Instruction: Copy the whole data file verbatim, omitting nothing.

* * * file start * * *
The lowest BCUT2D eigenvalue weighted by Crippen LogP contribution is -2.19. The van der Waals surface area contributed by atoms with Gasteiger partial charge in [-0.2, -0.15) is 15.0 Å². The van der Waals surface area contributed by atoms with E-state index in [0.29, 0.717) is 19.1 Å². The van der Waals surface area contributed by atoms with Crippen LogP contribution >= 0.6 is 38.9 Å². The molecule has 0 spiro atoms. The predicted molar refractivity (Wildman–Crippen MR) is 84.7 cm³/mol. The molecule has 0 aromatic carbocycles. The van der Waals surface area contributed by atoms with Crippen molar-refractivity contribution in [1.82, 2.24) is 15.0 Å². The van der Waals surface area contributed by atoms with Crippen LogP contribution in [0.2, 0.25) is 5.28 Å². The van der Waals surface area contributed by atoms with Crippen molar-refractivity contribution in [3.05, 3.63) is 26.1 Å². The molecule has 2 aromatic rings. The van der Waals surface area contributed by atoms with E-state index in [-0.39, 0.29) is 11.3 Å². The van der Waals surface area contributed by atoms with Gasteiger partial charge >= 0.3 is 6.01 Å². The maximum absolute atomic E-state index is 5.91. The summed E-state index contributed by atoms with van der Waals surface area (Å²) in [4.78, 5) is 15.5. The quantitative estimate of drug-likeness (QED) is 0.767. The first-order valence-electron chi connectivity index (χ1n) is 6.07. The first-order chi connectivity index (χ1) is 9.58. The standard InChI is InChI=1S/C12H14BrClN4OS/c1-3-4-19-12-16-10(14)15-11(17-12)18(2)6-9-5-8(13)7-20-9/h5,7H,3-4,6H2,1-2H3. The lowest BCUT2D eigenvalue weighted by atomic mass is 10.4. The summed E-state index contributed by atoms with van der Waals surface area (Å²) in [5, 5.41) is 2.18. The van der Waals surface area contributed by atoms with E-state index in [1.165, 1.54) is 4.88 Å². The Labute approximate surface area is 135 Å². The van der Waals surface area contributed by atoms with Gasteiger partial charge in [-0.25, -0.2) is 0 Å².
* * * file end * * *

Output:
The lowest BCUT2D eigenvalue weighted by Crippen LogP contribution is -2.19. The van der Waals surface area contributed by atoms with Gasteiger partial charge in [-0.2, -0.15) is 15.0 Å². The van der Waals surface area contributed by atoms with E-state index in [0.29, 0.717) is 19.1 Å². The van der Waals surface area contributed by atoms with Crippen LogP contribution >= 0.6 is 38.9 Å². The molecule has 0 spiro atoms. The predicted molar refractivity (Wildman–Crippen MR) is 84.7 cm³/mol. The molecule has 0 aromatic carbocycles. The van der Waals surface area contributed by atoms with Crippen molar-refractivity contribution in [1.82, 2.24) is 15.0 Å². The van der Waals surface area contributed by atoms with Crippen LogP contribution in [0.2, 0.25) is 5.28 Å². The van der Waals surface area contributed by atoms with Crippen molar-refractivity contribution in [3.05, 3.63) is 26.1 Å². The molecule has 2 aromatic rings. The van der Waals surface area contributed by atoms with E-state index in [-0.39, 0.29) is 11.3 Å². The van der Waals surface area contributed by atoms with Gasteiger partial charge >= 0.3 is 6.01 Å². The maximum absolute atomic E-state index is 5.91. The summed E-state index contributed by atoms with van der Waals surface area (Å²) in [4.78, 5) is 15.5. The quantitative estimate of drug-likeness (QED) is 0.767. The first-order valence-electron chi connectivity index (χ1n) is 6.07. The first-order chi connectivity index (χ1) is 9.58. The standard InChI is InChI=1S/C12H14BrClN4OS/c1-3-4-19-12-16-10(14)15-11(17-12)18(2)6-9-5-8(13)7-20-9/h5,7H,3-4,6H2,1-2H3. The lowest BCUT2D eigenvalue weighted by atomic mass is 10.4. The summed E-state index contributed by atoms with van der Waals surface area (Å²) in [5, 5.41) is 2.18. The van der Waals surface area contributed by atoms with E-state index in [1.165, 1.54) is 4.88 Å². The Labute approximate surface area is 135 Å². The van der Waals surface area contributed by atoms with Gasteiger partial charge in [-0.25, -0.2) is 0 Å².